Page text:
But that’s enough of that – what’s it like to drive? Well, in a nutshell, she’s utterly brilliant in every situation imaginable. Starting the engine has almost the same sensation I remember as a child on a visit to a power station when the turbines were switched on. The burble from the quad tailpipes on idle makes small children gaze and grown adults drool – and that’s an honest fact. Pootling around the town shows the Jaguar to be a docile as a Spring lamb, even the ride, although firm, is on the right side of pliant and comfortable.

The sheer power and torque is of genuine supercar class and once you are away from the bright city lights the power has you almost yelling with ecstasy. They claim that 0 – 60 is sub five seconds, they are correct of course and the (limited) top speed is getting close to three miles a minute. Mid-range acceleration is devastatingly rapid (50 – 70 in 1.8 seconds) and if you use the car in 8-speed paddle shift mode you will never ever want to listen to the radio again – oh the noise!

Road holding is safe yet entertaining even on the upper limits and the front seats feature pneumatic adjustable side bolsters to pin you into the chair. The grip from those massive steam roller wide tyres, even when ploughing out of a mid apex, gives the driver oodles of confidence and the body control is billiard table flat. The steering utilises a traditional hydraulic set up which is sportily firm and provides a feel that’s almost like reading Braille – you can literally read the road through your fingertips.

Ride comfort at speed on most surfaces is reasonably smooth and Jaguar engineers seem to have isolated most of the tyre and wind noise from the cabin while still letting the right amount of engine noise in to tickle the eardrums. One thing is for certain, the XFR’s level of comfort, power and poise makes motorway driving as light and as easy as dreaming – it really is a car for all occasions and breathtakingly effective to boot.

Is there any point of me dwelling on the fuel consumption? Suffice to say she doesn’t so much as sip the fuel, more like bathes in it. I struggled to get much more that 22mpg but that said, Jaguar claim 27 on the combined cycle so I didn’t do that badly. But taking into account the power, the weight and sheer size of the whole package, I don’t think the XF-R does that badly in all fairness and it’s not that long ago your average petrol Jaguar with half the power returned similar fuel figures – that’s progress I guess.

Where the XF-R does give your wallet a hiding almost as good as the interior, is in the RFL. It’s over £1000 a year to tax which, of course, is tear inducing, but with a car like this being aimed at the performance/business driver with initial outlay being offset, the XF-R is a weapon of devastating efficiency that in view is worth ever penny. An AMG Merc or M Sport BMW may also offer similar levels of performance but the British designed, engineered and assembled XF-R is a brilliant machine that takes speed and serenity to a higher level.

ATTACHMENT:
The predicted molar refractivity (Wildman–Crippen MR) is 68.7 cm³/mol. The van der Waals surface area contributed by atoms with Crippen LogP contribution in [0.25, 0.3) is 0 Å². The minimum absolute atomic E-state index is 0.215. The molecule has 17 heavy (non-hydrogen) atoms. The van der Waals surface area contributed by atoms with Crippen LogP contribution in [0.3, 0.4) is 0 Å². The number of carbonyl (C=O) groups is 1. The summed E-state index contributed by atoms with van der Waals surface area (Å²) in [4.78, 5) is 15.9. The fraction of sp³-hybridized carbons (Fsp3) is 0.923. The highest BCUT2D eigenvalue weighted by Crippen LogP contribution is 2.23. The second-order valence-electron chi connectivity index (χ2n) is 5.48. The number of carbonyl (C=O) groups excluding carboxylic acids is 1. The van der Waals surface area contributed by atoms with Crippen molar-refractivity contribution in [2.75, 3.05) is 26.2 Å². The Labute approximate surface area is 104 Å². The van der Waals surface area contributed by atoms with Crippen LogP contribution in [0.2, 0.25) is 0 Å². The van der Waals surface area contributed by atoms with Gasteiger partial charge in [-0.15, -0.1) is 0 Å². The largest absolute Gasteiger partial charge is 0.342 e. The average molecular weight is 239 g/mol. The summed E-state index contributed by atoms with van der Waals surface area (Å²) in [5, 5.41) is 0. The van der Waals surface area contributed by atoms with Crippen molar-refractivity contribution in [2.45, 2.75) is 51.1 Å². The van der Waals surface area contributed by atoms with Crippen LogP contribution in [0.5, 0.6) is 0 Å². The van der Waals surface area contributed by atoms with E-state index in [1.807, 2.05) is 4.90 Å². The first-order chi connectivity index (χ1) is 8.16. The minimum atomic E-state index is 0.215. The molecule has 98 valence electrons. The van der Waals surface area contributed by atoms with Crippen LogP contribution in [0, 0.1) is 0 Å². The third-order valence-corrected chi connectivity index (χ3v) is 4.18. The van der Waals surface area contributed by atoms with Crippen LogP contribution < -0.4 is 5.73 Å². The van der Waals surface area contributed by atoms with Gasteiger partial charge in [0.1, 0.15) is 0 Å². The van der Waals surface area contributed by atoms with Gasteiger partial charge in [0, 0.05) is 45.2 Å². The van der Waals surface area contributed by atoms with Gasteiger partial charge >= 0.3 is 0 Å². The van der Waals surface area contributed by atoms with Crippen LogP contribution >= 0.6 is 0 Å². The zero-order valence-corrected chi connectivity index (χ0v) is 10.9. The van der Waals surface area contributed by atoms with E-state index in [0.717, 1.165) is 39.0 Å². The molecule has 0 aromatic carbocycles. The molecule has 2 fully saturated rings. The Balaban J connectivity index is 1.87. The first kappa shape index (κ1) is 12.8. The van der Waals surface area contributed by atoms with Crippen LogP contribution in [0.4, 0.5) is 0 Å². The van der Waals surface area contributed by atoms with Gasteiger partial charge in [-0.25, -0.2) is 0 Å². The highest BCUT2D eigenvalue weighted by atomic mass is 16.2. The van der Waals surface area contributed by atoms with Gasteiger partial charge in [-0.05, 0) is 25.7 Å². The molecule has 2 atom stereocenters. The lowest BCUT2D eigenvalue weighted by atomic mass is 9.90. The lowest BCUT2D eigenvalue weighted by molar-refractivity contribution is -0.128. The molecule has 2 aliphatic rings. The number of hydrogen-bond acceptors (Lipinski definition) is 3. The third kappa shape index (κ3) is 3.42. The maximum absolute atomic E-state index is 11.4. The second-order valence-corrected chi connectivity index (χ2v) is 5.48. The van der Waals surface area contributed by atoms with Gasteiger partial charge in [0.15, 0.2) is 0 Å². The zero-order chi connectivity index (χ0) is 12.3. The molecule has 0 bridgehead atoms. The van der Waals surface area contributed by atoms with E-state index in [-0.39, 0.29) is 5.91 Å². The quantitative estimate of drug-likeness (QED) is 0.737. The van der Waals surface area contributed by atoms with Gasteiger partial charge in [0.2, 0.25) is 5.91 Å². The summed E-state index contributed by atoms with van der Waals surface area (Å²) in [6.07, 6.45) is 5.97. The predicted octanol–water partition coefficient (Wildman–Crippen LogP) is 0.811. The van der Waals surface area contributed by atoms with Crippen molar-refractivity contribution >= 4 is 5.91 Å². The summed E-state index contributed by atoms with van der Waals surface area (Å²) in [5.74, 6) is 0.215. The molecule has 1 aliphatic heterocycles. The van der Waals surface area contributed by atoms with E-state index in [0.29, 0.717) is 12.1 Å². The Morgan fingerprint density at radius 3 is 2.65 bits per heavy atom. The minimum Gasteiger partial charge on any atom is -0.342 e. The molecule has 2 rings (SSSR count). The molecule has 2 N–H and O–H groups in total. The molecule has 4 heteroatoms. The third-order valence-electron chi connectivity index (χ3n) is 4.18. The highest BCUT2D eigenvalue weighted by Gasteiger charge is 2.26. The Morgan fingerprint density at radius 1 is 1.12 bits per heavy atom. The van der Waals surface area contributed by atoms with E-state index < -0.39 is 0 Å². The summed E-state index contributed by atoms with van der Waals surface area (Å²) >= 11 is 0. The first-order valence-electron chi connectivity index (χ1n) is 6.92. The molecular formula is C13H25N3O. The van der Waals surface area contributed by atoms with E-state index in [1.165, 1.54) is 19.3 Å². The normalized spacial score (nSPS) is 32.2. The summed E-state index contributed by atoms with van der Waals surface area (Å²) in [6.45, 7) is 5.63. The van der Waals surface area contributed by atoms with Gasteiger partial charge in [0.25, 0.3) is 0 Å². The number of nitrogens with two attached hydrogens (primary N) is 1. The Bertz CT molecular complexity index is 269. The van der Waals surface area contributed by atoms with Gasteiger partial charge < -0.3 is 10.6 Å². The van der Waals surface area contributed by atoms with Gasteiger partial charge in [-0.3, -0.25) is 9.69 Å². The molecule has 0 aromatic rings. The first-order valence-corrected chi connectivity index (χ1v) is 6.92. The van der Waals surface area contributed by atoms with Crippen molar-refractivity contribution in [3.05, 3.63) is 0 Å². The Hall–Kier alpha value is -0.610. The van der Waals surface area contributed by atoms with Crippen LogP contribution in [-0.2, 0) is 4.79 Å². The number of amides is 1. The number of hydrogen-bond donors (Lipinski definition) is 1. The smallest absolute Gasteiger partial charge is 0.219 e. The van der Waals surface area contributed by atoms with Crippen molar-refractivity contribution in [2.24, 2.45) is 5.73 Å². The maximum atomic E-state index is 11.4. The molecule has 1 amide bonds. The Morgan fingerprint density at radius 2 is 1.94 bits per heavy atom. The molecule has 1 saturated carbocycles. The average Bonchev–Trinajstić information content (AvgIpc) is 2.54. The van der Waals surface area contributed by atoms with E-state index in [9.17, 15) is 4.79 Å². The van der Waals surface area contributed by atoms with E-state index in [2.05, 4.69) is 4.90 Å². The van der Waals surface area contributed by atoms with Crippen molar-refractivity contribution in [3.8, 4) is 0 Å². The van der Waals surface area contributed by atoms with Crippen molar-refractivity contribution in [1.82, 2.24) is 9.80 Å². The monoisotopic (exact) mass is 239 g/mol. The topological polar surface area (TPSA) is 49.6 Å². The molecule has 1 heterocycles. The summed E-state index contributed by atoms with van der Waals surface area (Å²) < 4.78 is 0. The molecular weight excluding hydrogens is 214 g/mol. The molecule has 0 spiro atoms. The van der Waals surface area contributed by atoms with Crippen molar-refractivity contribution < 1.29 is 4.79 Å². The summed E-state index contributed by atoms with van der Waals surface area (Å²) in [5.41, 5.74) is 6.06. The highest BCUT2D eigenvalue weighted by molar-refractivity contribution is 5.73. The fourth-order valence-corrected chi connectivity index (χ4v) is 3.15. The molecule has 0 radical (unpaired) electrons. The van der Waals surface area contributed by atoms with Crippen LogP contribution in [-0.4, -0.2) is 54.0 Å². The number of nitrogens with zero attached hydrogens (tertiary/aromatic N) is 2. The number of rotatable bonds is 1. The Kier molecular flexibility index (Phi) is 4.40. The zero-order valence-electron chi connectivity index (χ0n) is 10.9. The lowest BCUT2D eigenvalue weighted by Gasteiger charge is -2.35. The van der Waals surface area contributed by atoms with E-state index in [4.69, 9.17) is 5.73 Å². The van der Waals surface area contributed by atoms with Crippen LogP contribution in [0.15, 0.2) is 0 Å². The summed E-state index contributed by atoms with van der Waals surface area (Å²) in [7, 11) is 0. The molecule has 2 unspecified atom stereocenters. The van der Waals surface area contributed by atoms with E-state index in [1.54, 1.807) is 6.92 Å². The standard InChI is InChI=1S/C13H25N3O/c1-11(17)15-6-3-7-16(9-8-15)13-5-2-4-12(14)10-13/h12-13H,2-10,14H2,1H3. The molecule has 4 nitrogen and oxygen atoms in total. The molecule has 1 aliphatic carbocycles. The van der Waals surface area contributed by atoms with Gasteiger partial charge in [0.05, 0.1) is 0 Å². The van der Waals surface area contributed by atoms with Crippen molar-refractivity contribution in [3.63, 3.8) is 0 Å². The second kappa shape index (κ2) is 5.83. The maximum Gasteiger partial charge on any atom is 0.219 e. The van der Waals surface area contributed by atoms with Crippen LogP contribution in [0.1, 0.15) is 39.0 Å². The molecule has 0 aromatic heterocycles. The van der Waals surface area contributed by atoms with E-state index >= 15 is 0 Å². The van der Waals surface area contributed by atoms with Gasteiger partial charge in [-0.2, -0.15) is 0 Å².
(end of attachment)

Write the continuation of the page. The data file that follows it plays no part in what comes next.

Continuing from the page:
There is of course the ‘S” version too that develops a little more power and features track day suspension set up and oh… it’s nearly £15k more. For me, I would take the ‘R” model purely on the grounds of the almost Q-car looks and the ability to cosset and sooth in everyday traffic. Rather cleverly, what the Jaguar has in abundance, is coolness and the ability to turn heads – not only that, it’s alarmingly capable, well equipped, a decent sized trunk, has almost time travelling capability and handles like it’s on rails.

Any old mental images of Jaguar are blown away with the XF-R. This car is 24 carat – stand on me!

The view most drivers will get of the latest XF-R - a beautifully made, beautifully engineered and beautifully British car.
The view most drivers will get of the latest XF-R – a beautifully made, beautifully engineered and beautifully British car

[Editor’s Note: At AROnline, we’d be happy to hear of other readers’ experiences with some of the newer models that have stemmed from the British Motor Industry’s fine heritage – all contributions are welcome, although it should be noted that AROnline is not a new car review site, and that any reviews will have relevance only to models we believe have a significant place in British motoring history. For my part, the XF’s role in the reinvention of the Jaguar brand is pivotal – and that’s coming from someone who owns and adores an X300 XJ6, quite possibly the ultimate in Jaguar retro pastiche…]